CVG Show: Priscilla Preus

Pricilla Preus at her Hood Canal home.

Along my journey to visit Kitsap’s most creative, I stopped at a home on the Hood Canal not far from Little Boston. With a view of the Hood Canal Bridge to the south, Port Ludlow to the north, and Olympic Mountains spanning south to north, the home sits in a sleeping garden near a tree with an osprey nest.

It’s the kind of paradise that a lot of artists might paint from their imagination; Priscilla Preus lives it. She tends the garden, watches the sunset over the mountains and observes the osprey next door. “This is a place that has not only a great view, but it still has animals — lots of them,” she says.

She spent years as an abstract painter, but lately those animals and the garden make up the lion’s share of Preus’ work as an artist. “I was always a gardener. I started painting my garden, florals and different kinds of plants,” she said. “We would walk on the beach and see foxes almost every day.”

Those walks on the beach show up in many of her paintings, as does the sun setting over the Olympics. The American Indian culture in nearby Little Boston also appears. Preus’ piece in this year’s CVG Show was inspired by the yearly S’Klallam tribal canoe journey.

Like the plants, animals and people of western Washington she chooses to paint, Preus is a native. The Silverdale house she grew up in was built in 1887. It didn’t have electricity or indoor plumbing. Her father later added those conveniences. Silverdale looks a lot different today, but that home still exists and remains in the family.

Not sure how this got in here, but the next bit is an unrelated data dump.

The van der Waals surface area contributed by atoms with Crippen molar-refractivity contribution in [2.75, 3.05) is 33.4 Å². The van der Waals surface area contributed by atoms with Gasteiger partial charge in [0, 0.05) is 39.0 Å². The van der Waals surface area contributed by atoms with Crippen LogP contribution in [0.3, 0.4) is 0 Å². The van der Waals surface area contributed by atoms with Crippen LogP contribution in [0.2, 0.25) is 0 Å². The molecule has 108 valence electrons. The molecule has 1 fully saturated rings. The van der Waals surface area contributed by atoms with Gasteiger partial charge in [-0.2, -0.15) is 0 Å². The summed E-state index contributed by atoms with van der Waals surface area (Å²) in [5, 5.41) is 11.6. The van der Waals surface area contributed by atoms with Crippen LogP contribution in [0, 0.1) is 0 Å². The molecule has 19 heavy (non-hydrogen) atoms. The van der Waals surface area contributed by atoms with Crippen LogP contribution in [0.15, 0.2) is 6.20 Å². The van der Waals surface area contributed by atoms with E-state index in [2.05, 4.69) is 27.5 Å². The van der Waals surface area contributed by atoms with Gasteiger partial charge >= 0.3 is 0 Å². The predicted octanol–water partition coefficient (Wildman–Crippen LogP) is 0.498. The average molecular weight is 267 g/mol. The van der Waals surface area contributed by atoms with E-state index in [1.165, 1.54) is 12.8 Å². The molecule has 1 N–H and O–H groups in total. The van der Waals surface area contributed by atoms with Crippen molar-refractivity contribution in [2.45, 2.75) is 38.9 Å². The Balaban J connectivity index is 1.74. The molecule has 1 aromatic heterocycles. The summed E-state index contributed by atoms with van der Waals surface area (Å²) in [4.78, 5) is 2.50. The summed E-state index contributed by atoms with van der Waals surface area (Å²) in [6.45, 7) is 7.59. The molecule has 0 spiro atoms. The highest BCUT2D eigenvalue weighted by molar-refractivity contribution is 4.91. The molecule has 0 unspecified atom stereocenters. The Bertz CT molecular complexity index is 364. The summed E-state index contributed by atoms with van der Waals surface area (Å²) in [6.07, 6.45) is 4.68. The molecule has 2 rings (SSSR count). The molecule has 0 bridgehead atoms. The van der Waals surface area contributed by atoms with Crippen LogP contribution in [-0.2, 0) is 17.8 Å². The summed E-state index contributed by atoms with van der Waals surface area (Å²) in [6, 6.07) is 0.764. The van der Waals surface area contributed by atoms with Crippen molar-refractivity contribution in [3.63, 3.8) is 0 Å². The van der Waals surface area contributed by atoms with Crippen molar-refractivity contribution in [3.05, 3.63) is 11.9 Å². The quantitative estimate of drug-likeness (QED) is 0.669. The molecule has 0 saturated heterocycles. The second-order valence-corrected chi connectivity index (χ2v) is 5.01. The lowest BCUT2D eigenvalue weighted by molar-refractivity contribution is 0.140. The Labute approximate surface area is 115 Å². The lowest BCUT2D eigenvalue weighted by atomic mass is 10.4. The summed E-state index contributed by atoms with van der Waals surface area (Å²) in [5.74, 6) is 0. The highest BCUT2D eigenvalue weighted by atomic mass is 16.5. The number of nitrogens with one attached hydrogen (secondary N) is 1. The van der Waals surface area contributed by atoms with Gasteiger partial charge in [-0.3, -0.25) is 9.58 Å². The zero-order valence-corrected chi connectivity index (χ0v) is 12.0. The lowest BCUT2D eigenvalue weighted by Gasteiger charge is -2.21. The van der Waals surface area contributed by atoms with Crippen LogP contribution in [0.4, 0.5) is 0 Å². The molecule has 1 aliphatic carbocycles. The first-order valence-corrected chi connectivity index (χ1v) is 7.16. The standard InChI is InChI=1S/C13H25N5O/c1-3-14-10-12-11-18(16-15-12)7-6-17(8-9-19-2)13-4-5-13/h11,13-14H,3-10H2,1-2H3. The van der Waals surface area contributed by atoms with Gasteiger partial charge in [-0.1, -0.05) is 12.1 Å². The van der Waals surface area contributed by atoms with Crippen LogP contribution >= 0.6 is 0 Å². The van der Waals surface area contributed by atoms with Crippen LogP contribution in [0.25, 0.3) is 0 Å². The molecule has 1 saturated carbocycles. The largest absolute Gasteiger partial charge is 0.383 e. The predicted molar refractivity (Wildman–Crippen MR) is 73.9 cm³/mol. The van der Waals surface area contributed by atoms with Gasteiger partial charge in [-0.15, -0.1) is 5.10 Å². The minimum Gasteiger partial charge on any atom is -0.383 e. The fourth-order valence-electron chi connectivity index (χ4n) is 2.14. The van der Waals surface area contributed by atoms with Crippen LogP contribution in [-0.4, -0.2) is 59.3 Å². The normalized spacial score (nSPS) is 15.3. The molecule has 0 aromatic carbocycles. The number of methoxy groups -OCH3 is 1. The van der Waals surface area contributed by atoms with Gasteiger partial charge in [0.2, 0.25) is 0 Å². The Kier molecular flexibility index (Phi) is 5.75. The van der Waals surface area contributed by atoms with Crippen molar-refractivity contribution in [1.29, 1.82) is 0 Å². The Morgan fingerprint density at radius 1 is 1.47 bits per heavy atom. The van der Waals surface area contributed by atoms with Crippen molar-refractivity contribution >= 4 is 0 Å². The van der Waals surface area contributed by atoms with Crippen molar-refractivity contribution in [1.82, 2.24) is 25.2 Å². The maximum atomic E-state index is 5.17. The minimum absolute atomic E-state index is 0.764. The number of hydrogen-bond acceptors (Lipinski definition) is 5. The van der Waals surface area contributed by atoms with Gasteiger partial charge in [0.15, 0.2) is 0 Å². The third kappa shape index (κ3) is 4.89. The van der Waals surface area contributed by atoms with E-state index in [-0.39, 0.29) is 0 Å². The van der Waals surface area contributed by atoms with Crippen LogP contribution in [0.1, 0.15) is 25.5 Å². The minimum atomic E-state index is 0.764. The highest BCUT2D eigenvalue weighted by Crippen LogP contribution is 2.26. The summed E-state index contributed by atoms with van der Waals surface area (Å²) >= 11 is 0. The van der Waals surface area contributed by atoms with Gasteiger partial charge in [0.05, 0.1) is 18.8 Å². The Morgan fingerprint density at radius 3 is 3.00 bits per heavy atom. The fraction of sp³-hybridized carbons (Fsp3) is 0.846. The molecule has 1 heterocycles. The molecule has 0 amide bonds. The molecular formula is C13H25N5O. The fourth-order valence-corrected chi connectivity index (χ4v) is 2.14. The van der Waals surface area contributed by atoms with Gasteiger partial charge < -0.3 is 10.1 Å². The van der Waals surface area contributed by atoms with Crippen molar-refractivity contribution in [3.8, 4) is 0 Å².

She graduated from Central Kitsap High School and went on to study art at Olympic College, then went to the University of Washington to get a BFA, a BA in psychology and an MA in counseling. She worked as a school counselor at Poulsbo Middle School, and Vinland and Breidablik elementary schools before retiring in 2005.

Preus continued painting during her career as a counselor, and in the 1990 she started a series she calls her “camp” paintings, depicting young eyes peering out from tangles of blackberry bushes. She said she was once asked in a class to draw her “safe place,” which inspired that series.

The camp series seems to be a crossroads where the artist meets the school counselor.

Like seasonal gardening, painting for Preus has natural cycles. “I first started painting abstract. In the 1980s, I started doing more representational work. Now I’m interested in painting abstract again.”

You can see more of Priscilla Preus’ work on her Web site:

During February, The Artful Blogger will talk with some of the artists whose work is showing in the Collective Visions Gallery’s annual show. The show runs from Feb. 2 to Feb. 27. That doesn’t give enough time to highlight all the artists involved, but I will do my best to reach as many as possible. If you have any suggestions for The Artful Blogger, you can reach me at

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